LEADERS OF THE PACK
A Conversation with Fashion Designers LAURENCE CHANDLER and JOSHUA COOPER of ROCHAMBEAU
Style Watch with Eden Herbstman
Stand out, be a risk taker, and own an individual style is the mantra encompassing the men’s label Rochambeau. The creative minds behind the brand consist of Laurence Chandler and Joshua Cooper, business partners as well as long time friends. Since 2009, Rochambeau’s collections have showcased Laurence and Joshua’s talented design range, as well as providing men with fashion-forward and edgy clothing. The mark of a Rochambeau piece is always the underlying hint of an edge and risk. They’ve produced clothing that is more classic and clean cut, but their signature style lies in the structure, draping, and distressed tops and pants. Their Spring/Summer 2012 pieces uniquely stand out from their past collections. This collection’s presence gives off an authentic “fashion-grunginess” only found in the New York City streets. Darker palettes showcase the high quality structure, while still remaining effortless.
Eden Herbstman: Why did you chose the name “Rochambeau” for your brand?
Laurence Chandler: We knew it was insane to start the label in the eye of the recession, but we saw a real void in the Menswear market, especially with progressive labels coming out of NYC. Rochambeau, which is synonymous with the game of Rock-Paper-Scissors, was chosen as an homage to the risk involved in making this happen.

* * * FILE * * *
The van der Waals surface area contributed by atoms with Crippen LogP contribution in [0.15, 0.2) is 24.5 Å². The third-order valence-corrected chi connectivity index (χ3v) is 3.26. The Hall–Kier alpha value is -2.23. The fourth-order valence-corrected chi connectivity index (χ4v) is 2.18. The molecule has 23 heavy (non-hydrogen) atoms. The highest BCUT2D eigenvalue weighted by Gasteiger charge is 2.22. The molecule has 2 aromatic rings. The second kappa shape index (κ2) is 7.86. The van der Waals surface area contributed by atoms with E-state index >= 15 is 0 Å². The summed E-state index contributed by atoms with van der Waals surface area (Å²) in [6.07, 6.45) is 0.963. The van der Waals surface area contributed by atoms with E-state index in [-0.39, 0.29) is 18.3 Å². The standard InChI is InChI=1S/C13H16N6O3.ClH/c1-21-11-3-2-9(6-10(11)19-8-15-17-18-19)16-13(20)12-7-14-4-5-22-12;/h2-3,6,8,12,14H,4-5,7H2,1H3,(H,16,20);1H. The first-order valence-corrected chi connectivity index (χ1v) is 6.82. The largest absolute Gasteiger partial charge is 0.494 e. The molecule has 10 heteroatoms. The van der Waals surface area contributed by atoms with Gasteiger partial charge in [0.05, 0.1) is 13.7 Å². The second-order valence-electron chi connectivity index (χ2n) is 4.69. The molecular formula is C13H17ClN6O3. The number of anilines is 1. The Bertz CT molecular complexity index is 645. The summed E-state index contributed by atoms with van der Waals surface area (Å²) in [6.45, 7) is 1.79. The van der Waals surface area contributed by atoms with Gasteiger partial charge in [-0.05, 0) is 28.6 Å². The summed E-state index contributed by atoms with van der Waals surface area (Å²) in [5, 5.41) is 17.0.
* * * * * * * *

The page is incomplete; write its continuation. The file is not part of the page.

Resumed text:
EH: The vibe of this collection, compared to your previous Spring/Summer collections, is a lot edgier and darker. What did you want to evoke in this collection that is different from your past collections?
Joshua Cooper: The Spring collection was built and driven by the theme of an urban wanderer. Someone that is engulfed in city life, surrounded by others–chaos to a degree–consumed by something larger and among the masses. We made an incredible film to document this feeling entitled Paralymbic.
Our new Fall collection is based in much darker ideas. Old Pagan ritual reminiscent of the origins of holidays that we celebrate today but actually were founded in very dark and mythical stories. When one analyzes the way holidays or traditions affect them as we grow from young to old the emotions and feelings evolve from jovial to reminicising for those times again.The design and fabrication this season is inspired by interaction with the elements and is illustrated through our use of rougher more substantial materials, raw edges, heavy wools, furs, leathers, concepts derived from being forced to survive in solitude.
EH: Architectural cuts are a dominating theme in your Spring/Summer 2012 collection. What is the significance of utilizing bold constructions in your collection?
LC: We work with a very dark palette so we take great pride in really elevating our detailing with unique cuts and twists on traditional menswear. The market feels very crowded with constructive, heritage-themed menswear–we are not that. We want to show that New York City can produce high design, directional menswear. Right now there is not even a true men’s fashion week in New York City!? That can’t last forever, and our partnership with W Hotels’ Fashion Next program is ensuring that it won’t!